Mighty River Power has reignited the battle over the Turitea Wind Farm in Palmerston North with a push to add 12 extra turbines to make the project viable – despite a draft decision already being issued capping the number at 60.
The power company has asked the board of inquiry that heard its application for resource consent last year to reconvene to hear its revised plans.
Opponents who have made what they thought were final submissions on the board’s draft decision are aghast at the prospect.
Submitter Detlef Klein said Mighty River Power’s last-minute plea was “unbelievable”. Another, Helen Harker, called it a travesty.
The board heard 10 weeks of evidence over nine months on the original proposal, ending in March last year.
It released a draft decision almost a year later, in February, that cut the number of turbines it would allow from 104 to 60.
Concerns about the wind farm’s impact on the view of the skyline from Palmerston North led to the board’s imposition of a clear path through the middle of it, with turbines allowed to the north and south.
Mighty River Power said the board had effectively cut its wind farm in two, and had made “unsupported and uninformed assumptions” that the changes it had imposed would allow an economically sustainable development.
It is asking the board to rectify that “serious deficiency”.
It said the board gave no warning about the scale of changes the draft decision would demand, and said it was only fair that Mighty River Power and the other parties to the process should have a chance to meet again.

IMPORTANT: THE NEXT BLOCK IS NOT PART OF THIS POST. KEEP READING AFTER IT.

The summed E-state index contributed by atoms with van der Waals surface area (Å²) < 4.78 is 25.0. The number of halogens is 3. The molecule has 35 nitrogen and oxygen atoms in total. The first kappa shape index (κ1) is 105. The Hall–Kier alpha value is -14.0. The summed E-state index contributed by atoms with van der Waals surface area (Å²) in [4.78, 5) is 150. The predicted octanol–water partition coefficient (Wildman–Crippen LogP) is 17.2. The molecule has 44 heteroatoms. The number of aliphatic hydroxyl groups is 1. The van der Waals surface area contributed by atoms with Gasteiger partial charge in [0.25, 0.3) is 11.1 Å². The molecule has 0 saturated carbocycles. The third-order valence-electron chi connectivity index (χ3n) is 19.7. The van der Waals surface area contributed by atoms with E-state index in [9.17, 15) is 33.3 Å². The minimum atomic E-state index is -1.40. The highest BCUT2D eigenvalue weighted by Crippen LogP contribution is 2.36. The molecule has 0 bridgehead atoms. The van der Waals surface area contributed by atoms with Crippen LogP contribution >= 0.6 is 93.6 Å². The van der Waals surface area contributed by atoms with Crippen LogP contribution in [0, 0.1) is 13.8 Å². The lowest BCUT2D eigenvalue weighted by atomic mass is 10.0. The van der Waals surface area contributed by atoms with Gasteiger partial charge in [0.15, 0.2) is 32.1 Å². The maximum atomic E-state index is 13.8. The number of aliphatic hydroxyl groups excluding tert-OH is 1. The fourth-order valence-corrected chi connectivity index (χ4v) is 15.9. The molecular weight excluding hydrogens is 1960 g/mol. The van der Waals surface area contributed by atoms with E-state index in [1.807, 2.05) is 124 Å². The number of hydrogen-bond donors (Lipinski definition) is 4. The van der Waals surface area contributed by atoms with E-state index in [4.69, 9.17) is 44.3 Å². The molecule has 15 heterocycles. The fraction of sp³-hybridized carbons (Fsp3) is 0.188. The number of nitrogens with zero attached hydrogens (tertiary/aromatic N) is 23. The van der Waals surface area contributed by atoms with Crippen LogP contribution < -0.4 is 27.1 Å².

None of the 36 other submitters have had a chance to comment on Mighty River Power’s counter-proposal.
The board never formally closed its hearing in March last year, but only adjourned, which left the option open to reconvene, the energy company said.
But some of the other submitters are dazed at the prospect of the process dragging on for longer.
Mighty River Power has already significantly revised its proposal once, in 2009.
Klein said the expense and the energy required to participate in the drawn-out process made it difficult, if not impossible, for “Joe Bloggs” to keep up.
“This is clearly designed to see if they can wear us down.
“Everybody is tired, and I understand some people don’t want to hear about it any more. But in the end this will affect everyone in New Zealand. It’s
about how the Resource Management Act is being used, and how taxpayers are able to take part in the process.”
Palmerston North City Council chief executive Paddy Clifford said he was not surprised that Mighty River Power wanted to include extra turbines and had asked for another hearing.
The process had already been a lengthy one, despite the “call-in” process in which the Government deemed a board of inquiry should hear the application, rather than the council. Part of the rationale was to speed up the process.
Clifford had no indication how much extra time the request for another hearing extension would take to consider. An Environment Ministry spokesperson would not say when the board would release a final decision or resume the hearing.
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